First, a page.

The growing fight against food fraud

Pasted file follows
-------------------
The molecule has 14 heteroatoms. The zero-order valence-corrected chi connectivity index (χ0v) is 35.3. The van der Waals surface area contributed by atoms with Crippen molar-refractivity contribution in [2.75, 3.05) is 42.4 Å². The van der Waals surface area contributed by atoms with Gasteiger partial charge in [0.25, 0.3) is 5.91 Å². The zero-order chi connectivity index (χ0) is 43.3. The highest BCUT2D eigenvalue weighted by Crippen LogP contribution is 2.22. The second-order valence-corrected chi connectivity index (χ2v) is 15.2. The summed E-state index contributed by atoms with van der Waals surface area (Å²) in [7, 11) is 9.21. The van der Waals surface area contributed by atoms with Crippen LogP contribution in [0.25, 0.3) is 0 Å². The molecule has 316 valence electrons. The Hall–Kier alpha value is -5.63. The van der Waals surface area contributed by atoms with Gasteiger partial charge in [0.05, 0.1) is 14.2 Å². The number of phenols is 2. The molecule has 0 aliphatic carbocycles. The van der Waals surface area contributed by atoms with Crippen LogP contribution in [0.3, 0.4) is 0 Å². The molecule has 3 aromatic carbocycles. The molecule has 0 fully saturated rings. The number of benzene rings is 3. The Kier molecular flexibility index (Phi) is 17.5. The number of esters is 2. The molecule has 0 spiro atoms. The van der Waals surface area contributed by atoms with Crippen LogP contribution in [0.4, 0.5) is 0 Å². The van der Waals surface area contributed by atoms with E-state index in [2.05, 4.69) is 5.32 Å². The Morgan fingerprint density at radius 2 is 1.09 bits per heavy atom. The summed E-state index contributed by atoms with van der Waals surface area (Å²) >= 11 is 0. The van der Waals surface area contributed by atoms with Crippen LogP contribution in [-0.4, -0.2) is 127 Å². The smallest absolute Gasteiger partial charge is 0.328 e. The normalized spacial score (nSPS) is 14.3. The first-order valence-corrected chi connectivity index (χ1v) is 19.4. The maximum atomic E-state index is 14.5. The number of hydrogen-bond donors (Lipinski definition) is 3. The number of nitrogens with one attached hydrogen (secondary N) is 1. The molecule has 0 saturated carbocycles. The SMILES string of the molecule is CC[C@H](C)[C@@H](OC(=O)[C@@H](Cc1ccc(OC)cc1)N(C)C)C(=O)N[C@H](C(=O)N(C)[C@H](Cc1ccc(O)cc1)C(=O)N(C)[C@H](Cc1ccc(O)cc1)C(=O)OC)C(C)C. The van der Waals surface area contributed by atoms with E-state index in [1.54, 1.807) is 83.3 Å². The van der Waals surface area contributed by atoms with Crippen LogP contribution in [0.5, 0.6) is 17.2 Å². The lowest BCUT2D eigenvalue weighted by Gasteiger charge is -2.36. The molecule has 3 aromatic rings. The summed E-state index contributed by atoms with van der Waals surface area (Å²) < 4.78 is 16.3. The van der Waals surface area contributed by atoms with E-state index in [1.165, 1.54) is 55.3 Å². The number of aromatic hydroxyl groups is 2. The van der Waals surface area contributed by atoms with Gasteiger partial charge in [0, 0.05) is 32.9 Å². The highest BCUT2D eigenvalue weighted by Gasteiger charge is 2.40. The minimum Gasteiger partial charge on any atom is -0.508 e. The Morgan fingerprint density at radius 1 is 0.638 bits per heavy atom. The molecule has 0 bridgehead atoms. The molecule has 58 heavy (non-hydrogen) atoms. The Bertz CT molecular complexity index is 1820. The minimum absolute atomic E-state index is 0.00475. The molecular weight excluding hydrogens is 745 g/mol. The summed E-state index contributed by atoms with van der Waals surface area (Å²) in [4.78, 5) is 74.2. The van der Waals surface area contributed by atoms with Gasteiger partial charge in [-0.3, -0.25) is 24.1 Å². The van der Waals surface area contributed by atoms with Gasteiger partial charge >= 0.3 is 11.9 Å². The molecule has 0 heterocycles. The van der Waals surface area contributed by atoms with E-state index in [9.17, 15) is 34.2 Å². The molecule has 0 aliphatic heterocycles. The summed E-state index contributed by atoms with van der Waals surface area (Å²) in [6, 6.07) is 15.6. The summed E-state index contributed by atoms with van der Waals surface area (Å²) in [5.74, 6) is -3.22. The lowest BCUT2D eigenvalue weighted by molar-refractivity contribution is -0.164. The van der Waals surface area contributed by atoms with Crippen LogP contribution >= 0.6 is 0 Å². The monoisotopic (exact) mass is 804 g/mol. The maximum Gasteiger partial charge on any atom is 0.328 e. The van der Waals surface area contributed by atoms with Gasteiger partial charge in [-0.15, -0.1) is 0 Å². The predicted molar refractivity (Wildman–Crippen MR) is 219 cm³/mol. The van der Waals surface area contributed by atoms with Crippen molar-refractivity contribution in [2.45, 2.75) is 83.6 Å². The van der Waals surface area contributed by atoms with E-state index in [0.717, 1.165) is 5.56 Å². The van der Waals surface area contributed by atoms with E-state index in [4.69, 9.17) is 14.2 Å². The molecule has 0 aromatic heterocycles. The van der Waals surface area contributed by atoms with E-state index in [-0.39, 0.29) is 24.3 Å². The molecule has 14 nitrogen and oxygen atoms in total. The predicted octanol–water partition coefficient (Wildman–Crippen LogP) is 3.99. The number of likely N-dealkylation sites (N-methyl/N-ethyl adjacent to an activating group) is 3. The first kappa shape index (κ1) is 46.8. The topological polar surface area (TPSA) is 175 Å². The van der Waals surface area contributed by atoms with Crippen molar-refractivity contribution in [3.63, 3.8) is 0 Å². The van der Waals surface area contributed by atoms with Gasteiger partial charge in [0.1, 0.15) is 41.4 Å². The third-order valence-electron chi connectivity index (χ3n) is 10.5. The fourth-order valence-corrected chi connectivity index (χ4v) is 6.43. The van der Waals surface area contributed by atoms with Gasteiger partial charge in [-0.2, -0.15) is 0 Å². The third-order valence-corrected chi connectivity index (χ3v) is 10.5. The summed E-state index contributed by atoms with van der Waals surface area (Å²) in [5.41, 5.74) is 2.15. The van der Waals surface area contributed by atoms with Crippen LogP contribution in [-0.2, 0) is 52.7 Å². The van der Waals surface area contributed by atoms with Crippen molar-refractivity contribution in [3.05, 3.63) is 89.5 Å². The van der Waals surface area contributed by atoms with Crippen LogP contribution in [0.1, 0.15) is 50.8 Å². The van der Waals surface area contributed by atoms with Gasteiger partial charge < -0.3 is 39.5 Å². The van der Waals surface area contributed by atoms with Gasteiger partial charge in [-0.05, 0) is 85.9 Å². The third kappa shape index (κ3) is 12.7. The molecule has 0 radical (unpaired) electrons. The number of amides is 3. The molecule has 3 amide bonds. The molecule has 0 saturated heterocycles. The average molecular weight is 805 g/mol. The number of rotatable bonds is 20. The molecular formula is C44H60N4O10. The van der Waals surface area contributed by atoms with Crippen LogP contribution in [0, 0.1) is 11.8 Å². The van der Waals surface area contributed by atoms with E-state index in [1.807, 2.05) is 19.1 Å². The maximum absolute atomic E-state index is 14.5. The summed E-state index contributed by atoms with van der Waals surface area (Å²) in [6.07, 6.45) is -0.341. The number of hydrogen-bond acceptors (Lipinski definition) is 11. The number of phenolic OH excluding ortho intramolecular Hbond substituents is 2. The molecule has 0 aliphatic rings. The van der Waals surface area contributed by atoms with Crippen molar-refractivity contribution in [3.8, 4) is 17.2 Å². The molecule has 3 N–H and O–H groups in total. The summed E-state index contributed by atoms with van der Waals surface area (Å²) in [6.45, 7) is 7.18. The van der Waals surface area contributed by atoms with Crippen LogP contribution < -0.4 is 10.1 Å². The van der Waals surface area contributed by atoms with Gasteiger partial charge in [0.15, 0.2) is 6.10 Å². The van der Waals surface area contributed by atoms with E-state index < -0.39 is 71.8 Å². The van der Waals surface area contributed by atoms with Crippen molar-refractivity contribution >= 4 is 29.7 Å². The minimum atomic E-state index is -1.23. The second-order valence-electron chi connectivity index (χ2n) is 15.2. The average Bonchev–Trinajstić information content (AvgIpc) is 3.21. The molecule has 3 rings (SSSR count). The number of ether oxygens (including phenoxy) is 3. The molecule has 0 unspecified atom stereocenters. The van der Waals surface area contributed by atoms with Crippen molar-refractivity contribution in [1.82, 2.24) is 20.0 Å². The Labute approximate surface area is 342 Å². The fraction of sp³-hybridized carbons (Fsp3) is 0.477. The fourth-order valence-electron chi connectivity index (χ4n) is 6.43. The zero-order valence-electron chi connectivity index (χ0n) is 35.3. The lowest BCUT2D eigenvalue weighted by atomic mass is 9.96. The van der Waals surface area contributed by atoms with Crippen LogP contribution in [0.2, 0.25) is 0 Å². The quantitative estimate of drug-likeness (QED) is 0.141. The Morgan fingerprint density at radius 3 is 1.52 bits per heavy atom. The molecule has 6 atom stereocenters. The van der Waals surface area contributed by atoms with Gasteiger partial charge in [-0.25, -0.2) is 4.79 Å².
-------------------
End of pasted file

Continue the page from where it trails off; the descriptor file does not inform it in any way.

Major food companies are banding together to ensure that ingredients area as advertised  When you’re shopping at the grocery store, you probably expect that the olive oil you see came from, well, olives. And that the organic vegetables were never exposed to toxic chemicals, the cod fillet is sliced from a member of the cod species and the spices are the pure ground form of whatever flavoring they represent. Increasingly, however, there’s a chance you might be wrong. In recent years, there has been an uptick in reports of so-called food fraud, or attempts by various entities-including storage workers, suppliers and distributors-to alter products and mislead customers and food companies alike for financial gain.  Governments are starting to fight back. In 2014, the U.K. created a food-crime unit that solicits reports of food fraud. The institute for Global Food Security lab In Belfast anonymously tests products sent in by people worried about fraud-a process that’s easier than ever, thanks to advances in technology. And there are efforts in the U.K., the U.S. and China, among other nations to increase the penalties for companies that get caught selling shady foods.